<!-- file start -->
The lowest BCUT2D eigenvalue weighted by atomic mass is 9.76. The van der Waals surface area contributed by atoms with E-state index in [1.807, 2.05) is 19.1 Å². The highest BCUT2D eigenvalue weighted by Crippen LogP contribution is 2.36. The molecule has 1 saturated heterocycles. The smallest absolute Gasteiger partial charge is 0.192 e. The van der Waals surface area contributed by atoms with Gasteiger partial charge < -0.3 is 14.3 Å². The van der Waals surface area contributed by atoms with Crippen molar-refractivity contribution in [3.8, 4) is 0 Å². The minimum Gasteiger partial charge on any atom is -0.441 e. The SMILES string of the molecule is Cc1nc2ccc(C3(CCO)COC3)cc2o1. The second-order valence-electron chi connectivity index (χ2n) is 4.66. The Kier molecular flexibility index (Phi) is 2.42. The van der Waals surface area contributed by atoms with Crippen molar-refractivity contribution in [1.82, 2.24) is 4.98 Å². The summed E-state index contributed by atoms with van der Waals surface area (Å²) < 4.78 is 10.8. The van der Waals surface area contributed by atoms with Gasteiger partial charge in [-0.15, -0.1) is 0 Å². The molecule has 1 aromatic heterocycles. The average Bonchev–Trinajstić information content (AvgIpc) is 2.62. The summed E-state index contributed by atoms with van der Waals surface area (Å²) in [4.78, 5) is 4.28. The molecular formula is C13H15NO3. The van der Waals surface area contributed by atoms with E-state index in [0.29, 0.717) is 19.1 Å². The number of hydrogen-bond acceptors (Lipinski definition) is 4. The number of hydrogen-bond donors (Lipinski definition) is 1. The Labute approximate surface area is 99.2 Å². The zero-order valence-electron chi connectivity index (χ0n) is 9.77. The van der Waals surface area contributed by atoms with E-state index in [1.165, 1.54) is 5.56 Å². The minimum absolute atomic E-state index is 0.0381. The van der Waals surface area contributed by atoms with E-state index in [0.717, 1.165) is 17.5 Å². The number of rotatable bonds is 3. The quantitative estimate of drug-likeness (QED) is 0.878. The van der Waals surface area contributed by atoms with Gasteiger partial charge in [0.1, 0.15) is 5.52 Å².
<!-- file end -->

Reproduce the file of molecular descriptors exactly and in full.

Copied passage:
The lowest BCUT2D eigenvalue weighted by atomic mass is 9.76. The van der Waals surface area contributed by atoms with E-state index in [1.807, 2.05) is 19.1 Å². The highest BCUT2D eigenvalue weighted by Crippen LogP contribution is 2.36. The molecule has 1 saturated heterocycles. The smallest absolute Gasteiger partial charge is 0.192 e. The van der Waals surface area contributed by atoms with Gasteiger partial charge < -0.3 is 14.3 Å². The van der Waals surface area contributed by atoms with Crippen molar-refractivity contribution in [3.8, 4) is 0 Å². The minimum Gasteiger partial charge on any atom is -0.441 e. The SMILES string of the molecule is Cc1nc2ccc(C3(CCO)COC3)cc2o1. The second-order valence-electron chi connectivity index (χ2n) is 4.66. The Kier molecular flexibility index (Phi) is 2.42. The van der Waals surface area contributed by atoms with Crippen molar-refractivity contribution in [1.82, 2.24) is 4.98 Å². The summed E-state index contributed by atoms with van der Waals surface area (Å²) < 4.78 is 10.8. The van der Waals surface area contributed by atoms with Gasteiger partial charge in [-0.15, -0.1) is 0 Å². The molecule has 1 aromatic heterocycles. The average Bonchev–Trinajstić information content (AvgIpc) is 2.62. The summed E-state index contributed by atoms with van der Waals surface area (Å²) in [4.78, 5) is 4.28. The molecular formula is C13H15NO3. The van der Waals surface area contributed by atoms with E-state index in [0.29, 0.717) is 19.1 Å². The number of hydrogen-bond acceptors (Lipinski definition) is 4. The number of hydrogen-bond donors (Lipinski definition) is 1. The Labute approximate surface area is 99.2 Å². The zero-order valence-electron chi connectivity index (χ0n) is 9.77. The van der Waals surface area contributed by atoms with E-state index in [1.165, 1.54) is 5.56 Å². The minimum absolute atomic E-state index is 0.0381. The van der Waals surface area contributed by atoms with E-state index in [0.717, 1.165) is 17.5 Å². The number of rotatable bonds is 3. The quantitative estimate of drug-likeness (QED) is 0.878. The van der Waals surface area contributed by atoms with Gasteiger partial charge in [0.1, 0.15) is 5.52 Å².